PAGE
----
Overcoming cultural barriers​ to communication

In this series, we discuss The Seven Barriers of Communication. This post is dedicated to cultural barriers. Stay tuned as we discuss each.

One of the biggest challenges of living in a globally connected world is communicating effectively with people of different cultural backgrounds. Our world is made up of a diverse landscape of values and norms, and sometimes they conflict. Cultural differences, whether they stem from greater societal factors or individual experiences, can create communication barriers that hurt team productivity and collaboration. It’s important to be able to identify these problems early and find solutions that ensure everyone can communicate efficiently and feel comfortable doing so.

Examples of Cultural Barriers to Communication

Sometimes cultural barriers are easy to predict, but often they don’t become apparent until you’re actively working together.

Factors that could affect cultural views in the workplace include:

Generation – The internet is packed with articles deconstructing the cultural differences between Millenials, Generation X, and Baby Boomers. While many of the differences between us are overblown, our varying life experiences and stages in life can strongly influence how we act and think when it comes to working.

Work Experience – When someone moves from a larger corporation to a startup or vice versa, they often face some form of a culture shock when they get there. Someone used to an environment where there is an emphasis on seniority and status may find it challenging to adapt to a flatter organizational structure. Someone who is used to self-organizing may find it challenging to adjust to top-down approaches.

Education – Some of us pursue formal training (i.e., college degrees, certification programs, etc.) before entering our careers, and others learn their roles on the job. How people acquire knowledge and skills can shape how they approach projects and the people around them.

Personal Background – Where people grow up or currently live can influence their work values. For example, New Yorkers are known for their fast pace and long hours. Someone new to New York City may struggle to keep up with that pace, and a New Yorker moving to a smaller city might rub some people the wrong way with their constant sense of urgency.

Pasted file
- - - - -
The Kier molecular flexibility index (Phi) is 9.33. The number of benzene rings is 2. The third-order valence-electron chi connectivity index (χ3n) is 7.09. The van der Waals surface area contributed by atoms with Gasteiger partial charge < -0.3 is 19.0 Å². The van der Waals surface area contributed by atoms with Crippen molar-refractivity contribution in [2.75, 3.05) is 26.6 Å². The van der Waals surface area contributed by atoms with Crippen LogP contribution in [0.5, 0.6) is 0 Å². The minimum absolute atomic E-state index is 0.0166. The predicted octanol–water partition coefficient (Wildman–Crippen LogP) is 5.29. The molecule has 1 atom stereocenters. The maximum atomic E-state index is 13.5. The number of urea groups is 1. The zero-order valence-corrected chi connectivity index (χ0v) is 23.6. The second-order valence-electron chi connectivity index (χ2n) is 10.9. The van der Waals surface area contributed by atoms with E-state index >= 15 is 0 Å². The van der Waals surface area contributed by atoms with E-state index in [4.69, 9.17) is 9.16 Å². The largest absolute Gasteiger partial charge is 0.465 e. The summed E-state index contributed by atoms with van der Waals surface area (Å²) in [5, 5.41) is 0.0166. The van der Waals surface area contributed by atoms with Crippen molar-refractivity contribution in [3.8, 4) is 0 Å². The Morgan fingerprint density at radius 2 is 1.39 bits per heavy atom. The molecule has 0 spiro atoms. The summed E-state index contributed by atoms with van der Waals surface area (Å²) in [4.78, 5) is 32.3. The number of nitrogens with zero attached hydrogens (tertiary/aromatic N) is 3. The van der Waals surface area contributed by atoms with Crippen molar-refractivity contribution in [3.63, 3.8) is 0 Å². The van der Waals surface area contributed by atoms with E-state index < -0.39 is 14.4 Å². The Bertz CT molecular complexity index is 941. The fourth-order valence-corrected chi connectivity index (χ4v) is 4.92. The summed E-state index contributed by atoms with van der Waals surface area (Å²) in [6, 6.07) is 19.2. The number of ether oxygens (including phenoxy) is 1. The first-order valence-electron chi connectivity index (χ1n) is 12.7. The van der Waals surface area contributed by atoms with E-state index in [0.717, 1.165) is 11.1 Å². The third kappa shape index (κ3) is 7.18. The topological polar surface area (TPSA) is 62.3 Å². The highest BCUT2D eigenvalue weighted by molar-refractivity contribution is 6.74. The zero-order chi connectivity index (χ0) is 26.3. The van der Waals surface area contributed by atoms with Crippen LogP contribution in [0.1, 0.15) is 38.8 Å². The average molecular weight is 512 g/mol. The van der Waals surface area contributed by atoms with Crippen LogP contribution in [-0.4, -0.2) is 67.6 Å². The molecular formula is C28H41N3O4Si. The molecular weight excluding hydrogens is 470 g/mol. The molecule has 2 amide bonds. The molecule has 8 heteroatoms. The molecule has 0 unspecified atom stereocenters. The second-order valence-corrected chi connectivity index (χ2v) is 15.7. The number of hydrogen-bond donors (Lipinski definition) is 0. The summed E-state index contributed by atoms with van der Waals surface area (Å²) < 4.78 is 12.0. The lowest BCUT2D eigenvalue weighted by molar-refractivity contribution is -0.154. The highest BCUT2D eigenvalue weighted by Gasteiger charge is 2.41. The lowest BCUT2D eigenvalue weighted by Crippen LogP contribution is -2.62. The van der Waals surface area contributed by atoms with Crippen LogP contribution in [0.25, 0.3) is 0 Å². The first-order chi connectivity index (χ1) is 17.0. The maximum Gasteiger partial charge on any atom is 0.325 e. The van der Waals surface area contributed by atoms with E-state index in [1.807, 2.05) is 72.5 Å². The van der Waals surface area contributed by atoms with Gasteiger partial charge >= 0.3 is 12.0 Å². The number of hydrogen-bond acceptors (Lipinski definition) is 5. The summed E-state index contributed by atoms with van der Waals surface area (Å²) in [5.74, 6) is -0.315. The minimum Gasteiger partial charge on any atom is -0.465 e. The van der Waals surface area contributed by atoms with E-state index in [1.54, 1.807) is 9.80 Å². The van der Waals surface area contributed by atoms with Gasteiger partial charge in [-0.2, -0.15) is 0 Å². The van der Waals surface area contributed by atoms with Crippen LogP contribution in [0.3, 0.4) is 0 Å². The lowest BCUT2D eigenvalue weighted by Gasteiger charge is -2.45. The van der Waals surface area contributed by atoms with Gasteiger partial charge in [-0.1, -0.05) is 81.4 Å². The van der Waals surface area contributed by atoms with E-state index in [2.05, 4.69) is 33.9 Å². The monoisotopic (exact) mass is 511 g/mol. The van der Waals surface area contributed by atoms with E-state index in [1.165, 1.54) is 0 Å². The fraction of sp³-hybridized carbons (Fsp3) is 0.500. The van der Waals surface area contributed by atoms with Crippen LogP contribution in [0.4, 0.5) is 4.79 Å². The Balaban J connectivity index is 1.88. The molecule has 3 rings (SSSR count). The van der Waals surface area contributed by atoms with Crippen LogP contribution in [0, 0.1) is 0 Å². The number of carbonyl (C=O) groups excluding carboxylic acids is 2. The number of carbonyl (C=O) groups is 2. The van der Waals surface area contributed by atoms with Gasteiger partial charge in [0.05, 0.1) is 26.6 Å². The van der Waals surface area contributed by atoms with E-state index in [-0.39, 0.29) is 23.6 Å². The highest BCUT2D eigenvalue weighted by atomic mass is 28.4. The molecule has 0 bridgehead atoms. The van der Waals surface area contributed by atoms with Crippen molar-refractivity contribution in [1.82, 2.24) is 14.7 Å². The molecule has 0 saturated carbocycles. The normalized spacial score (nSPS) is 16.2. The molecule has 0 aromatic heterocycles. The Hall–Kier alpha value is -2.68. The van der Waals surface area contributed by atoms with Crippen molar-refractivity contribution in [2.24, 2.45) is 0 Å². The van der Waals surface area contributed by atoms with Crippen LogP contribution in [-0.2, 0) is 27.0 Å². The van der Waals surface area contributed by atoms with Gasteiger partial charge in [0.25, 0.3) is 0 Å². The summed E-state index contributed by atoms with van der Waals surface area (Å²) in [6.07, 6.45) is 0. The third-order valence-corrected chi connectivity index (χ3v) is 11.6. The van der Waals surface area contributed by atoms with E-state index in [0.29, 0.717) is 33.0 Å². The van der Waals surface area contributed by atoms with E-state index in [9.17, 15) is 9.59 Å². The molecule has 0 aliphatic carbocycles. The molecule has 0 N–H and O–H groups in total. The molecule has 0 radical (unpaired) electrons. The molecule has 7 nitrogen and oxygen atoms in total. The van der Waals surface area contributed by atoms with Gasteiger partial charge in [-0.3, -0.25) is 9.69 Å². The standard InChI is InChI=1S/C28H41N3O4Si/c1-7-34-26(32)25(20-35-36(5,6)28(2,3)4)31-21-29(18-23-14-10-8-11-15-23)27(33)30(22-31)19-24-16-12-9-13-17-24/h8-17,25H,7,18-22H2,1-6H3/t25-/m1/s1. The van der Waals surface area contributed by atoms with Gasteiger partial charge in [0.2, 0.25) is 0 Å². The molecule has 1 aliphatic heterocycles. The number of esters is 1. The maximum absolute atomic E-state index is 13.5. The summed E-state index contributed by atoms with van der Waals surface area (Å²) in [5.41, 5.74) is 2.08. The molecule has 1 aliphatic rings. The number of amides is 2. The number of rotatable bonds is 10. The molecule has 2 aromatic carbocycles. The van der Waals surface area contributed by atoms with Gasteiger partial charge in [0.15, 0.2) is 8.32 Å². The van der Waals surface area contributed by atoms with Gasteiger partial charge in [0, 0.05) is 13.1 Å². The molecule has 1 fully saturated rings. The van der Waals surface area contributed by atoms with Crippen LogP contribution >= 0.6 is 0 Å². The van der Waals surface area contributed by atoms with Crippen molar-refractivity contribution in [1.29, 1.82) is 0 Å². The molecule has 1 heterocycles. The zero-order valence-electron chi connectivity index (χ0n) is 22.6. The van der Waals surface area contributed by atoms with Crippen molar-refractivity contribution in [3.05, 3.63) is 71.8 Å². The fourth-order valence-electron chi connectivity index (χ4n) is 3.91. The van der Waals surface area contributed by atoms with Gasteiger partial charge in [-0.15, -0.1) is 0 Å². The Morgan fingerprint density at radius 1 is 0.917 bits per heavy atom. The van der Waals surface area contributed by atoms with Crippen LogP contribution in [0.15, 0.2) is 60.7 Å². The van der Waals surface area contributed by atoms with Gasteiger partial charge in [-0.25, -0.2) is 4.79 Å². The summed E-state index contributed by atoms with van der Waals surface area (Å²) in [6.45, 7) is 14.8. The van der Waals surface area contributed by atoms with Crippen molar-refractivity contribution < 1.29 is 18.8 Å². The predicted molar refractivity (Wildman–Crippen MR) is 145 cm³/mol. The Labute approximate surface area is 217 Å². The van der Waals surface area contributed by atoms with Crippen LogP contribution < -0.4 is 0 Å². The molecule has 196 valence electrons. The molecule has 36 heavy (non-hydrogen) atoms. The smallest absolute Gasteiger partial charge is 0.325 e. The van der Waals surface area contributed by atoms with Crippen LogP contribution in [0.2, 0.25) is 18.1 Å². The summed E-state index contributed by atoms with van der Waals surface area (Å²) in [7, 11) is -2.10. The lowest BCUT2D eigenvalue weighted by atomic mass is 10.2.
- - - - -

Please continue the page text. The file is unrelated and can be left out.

Ethnicity – Ethnicity or national origin creates a lot of differences in regards to how people perceive certain expressions, behaviors, gestures, and habits. In Japan, generally speaking, people tend to be more formal than in the United States. They stand farther apart from each other when speaking and often address one another using last names with honorifics. An example of how we see this formality effect business is with customer service. In American restaurants, people expect waiters to ask how their food is, and friendly chit chat is encouraged. In Japan, quality customer service is characterized as unobtrusive.

How to Approach Differences

Cultural differences should in no way prevent you from hiring or collaborating with different kinds of people. On the contrary, diversity has been shown to boost your bottom line! But in embracing cultural diversity, you’ll need to know how to bridge differences and unite your team.

Start by getting to know what those cultural differences are on your team. Some may be immediately apparent, while others will require you to seek feedback. Ask your team how they like to work and how they like to be managed. Remember, a sign of a great manager is not one’s ability to apply a single management style equally across a team; it’s one’s ability to adapt to be the best kind of manager for each team member as an individual. As you demonstrate a willingness to learn about and accommodate cultural differences, most of your employees will respond positively.

Once you’ve identified areas of cultural differences, you can approach them as such:

1. Determine how these differences are relevant to the job. If someone asks for an accommodation that doesn’t negatively affect the results of their work, you should freely grant it. However, if cultural differences are impacting a person’s ability to complete their job, steps will need to be taken to help them adapt their workflow.

2. Identify whether or not you can reasonably accommodate the cultural difference. Sometimes there is a simple solution, like changing how you praise someone for a job well done or providing additional positive feedback. Other times, the accommodations a person requires may be incompatible with the job itself.

3. Follow through with reasonable accommodations, and lay out a plan of action for those that can’t be made. Once you’ve decided to make an exception or change your behavior towards an individual, make sure you’re following up to ensure that they’re getting the continued support they need to succeed. If there was no reasonable accommodation available, determine what steps need to be taken to ensure this person receives the training and support they need to adapt their working style.

4. Educate yourself about common cultural differences. Is your team made up of all different age groups? Look up management techniques relevant to each age group and see how you can combine styles to suit different people. Is your team sprawled out across the globe? Research basic cultural norms for the region, like how they address one another and what common signs of respect are. You can learn a lot from a quick Google search, and your entire team and company will be better off for your efforts.

Final Thoughts

Every preference of every individual can’t be accommodated under one company. But meeting cultural differences with respect and action will allow every team member to perform at their best. Learning to work with people from different backgrounds and life experiences is essential for all of us, inside the workplace, and out.